I've been chewing on this post for hours now, raving, like a smack fiend whose last fix was unimaginably long ago. Shortly you'll understand, but when I found out the news that prompted my desire to write this, I was determined to rush home and bang out a blog post filled with disbelief, frustration, and boiling, fiery, acidic rage. Red burning lava, black smoke curling from my ears, dripping fire from my eyes - full of fury and indignation. A post to capture a moment. The real life.
I did not rush home and write that story, however, or at least this story with that tone. I ate a big breakfast, took my time coming home, changed into comfortable civilian clothes, and played around on the computer. Watched a movie, even. It wasn't very good the first time I saw it, and the second time it was only mildly better. No problem, a movie is gold to a stressed soldier. After lounging like a king, but still feeling anxious and upset, I went for a 5k run. Jerusalem is tough, since it's all hills. Even an exhausting exercise hasn't helped, and I can't help but sigh and marvel at my luck. But the anger has subsided and ebbed into the cool numbness so familiar to those whose personal life is controlled by a removed, faceless, and immutable entity.
This morning we woke up at about 6am, and as usual were given half an hour to do our personal hygiene routine, clean the rooms, and have the morning gun check. Halfway through, however, my commander pulled me aside and told me that I was to put on my dress uniform and get ready to go home.
"What?" I asked.
"You're going home now until Wednesday, and then coming back Wednesday night to be on watch at the border," he mysteriously replied.
"I don't know, Egypt or Jordan."
This was highly strange, considering there are other, less intensive units than Golani that watch those two peaceful borders. I inquired if we were expecting a war or something, to which he replied negatively. It turns out that there is always a group there watching for smugglers, which is a huge problem especially on the Egyptian border where the fence is either a joke or non-existent. And why me? Because I'm qualified on a certain weapon system that can shoot flares. Apparently only this weapon system is used, which I think is dumb because there are a hell of a lot more people that can just use a laser to designate the target, and the police, with night vision, will see that beam bright and clear.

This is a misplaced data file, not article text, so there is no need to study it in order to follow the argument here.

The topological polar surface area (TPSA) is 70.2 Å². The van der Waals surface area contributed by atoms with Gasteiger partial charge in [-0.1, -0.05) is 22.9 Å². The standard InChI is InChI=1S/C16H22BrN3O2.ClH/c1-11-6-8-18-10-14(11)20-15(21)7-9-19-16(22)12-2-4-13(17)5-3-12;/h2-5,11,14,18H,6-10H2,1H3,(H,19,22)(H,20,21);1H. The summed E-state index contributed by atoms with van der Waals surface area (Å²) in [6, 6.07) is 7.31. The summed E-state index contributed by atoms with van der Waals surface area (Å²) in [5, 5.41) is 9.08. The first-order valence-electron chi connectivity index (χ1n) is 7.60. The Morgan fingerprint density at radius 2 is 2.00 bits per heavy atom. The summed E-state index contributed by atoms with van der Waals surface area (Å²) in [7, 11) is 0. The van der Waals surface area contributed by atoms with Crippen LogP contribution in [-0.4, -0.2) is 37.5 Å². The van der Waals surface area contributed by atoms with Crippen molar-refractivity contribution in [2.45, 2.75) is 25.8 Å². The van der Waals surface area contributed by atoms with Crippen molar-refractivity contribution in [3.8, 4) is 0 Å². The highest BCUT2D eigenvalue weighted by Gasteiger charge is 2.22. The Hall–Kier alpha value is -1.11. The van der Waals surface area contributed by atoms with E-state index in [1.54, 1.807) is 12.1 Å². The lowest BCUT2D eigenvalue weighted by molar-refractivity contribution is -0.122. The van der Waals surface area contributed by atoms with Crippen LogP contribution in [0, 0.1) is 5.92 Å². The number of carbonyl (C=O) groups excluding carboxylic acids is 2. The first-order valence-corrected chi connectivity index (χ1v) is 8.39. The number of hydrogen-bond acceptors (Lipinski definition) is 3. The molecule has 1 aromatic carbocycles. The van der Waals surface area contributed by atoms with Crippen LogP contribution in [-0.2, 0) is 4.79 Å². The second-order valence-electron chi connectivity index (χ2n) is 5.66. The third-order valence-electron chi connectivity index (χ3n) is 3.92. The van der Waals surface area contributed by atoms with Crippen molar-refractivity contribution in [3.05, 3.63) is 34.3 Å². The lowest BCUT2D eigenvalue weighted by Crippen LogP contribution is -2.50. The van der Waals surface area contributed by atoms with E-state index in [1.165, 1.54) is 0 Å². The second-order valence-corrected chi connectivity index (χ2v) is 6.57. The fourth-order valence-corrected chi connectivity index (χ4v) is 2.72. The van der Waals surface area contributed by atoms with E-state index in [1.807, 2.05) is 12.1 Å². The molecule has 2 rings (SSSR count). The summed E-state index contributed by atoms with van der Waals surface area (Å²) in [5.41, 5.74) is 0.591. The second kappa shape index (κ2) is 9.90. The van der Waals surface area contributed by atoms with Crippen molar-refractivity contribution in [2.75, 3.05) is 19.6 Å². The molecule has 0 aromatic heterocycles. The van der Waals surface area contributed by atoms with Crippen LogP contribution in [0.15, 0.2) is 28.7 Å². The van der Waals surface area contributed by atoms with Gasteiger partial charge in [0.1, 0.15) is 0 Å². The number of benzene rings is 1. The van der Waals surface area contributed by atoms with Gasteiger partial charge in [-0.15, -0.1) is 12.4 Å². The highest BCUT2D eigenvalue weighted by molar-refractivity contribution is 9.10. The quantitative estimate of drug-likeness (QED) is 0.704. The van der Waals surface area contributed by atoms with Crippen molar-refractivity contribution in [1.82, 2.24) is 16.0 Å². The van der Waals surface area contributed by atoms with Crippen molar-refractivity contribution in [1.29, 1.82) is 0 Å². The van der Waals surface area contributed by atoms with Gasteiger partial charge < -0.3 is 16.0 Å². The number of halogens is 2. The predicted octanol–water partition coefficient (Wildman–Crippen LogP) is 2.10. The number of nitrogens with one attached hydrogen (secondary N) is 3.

But all of that is moot. The army chooses what it chooses, and it probably has better reasons for its choices than some rookie immigrant big mouth.
Instantly after my commander told me that I'd be going home during the week and coming back on Wednesday, I had a terrible realization. You see, Wednesday, Thursday, and Friday morning is plenty of time to work in the army. One could potentially imagine having that schedule and still getting to go home for the weekend. But I am infantry, and our life doesn't work out that nicely. No, no, I knew it would happen, and my commander confirmed it: I'll "close Shabbat" on this border base, alone. Everyone else goes home, except me.
Now, you might be thinking "Well, you got to go home for a few days during the week, so it all evens out." That almost is true, I grant you. However, closing this Shabbat will set me up for closing three Shabbats in a row. Just how the schedule works out. Not cool. In the army, and even in infantry, three Shabbats is punishment. If you mess up, you get three Shabbats straight stuck on base while everyone else goes home. I got three Shabbats because I'm weapons-hot.
But even that is not the reason I'm writing this blog. Most importantly, this post is not meant to complain about the army life. As a matter of fact, it's entirely the opposite. Even still, here's the real point of my frustration:
For the past month and a half I have been talking with a great and close friend of mine who currently lives in New York. Sara. She's bright, pretty, a wonderful friend who will do anything to help, always energetic, and she probably has the best sense of humor I've ever encountered in a girl. This friend is coming to the country for a week, and she's actually arriving the very same day I was supposed to get out for the weekend. It was meant to be awesome. Her family has the best meals, and I always get myself invited when she's around. I've been looking forward to her visit for well over a month. The schedule worked out great. I knew exactly which weekends I'd be on base, and which at home, and magically the dates lined up like clock work.
Until the army called on me, simply because of a weapon qualification I'd actually rather have nothing to do with! This incident, in my mind, as I sit here typing it, fresh with the dejection of missing such a close friend's visit, a friend I haven't seen for half a year and now won't see for at least another few months, is set to the backdrop of a speech given the night before, last night, by our battalion commander. In response to two incidents where soldiers from our company used their guns, both correctly I add, the brass wanted to go over our mission in al-Madina al-Muqaddasah. Brass wanted to make sure we knew our Rules of Engagement (ROE), morals and ethics of dealing with the local populations, and what the army and state expected of us in terms of personal and professional conduct.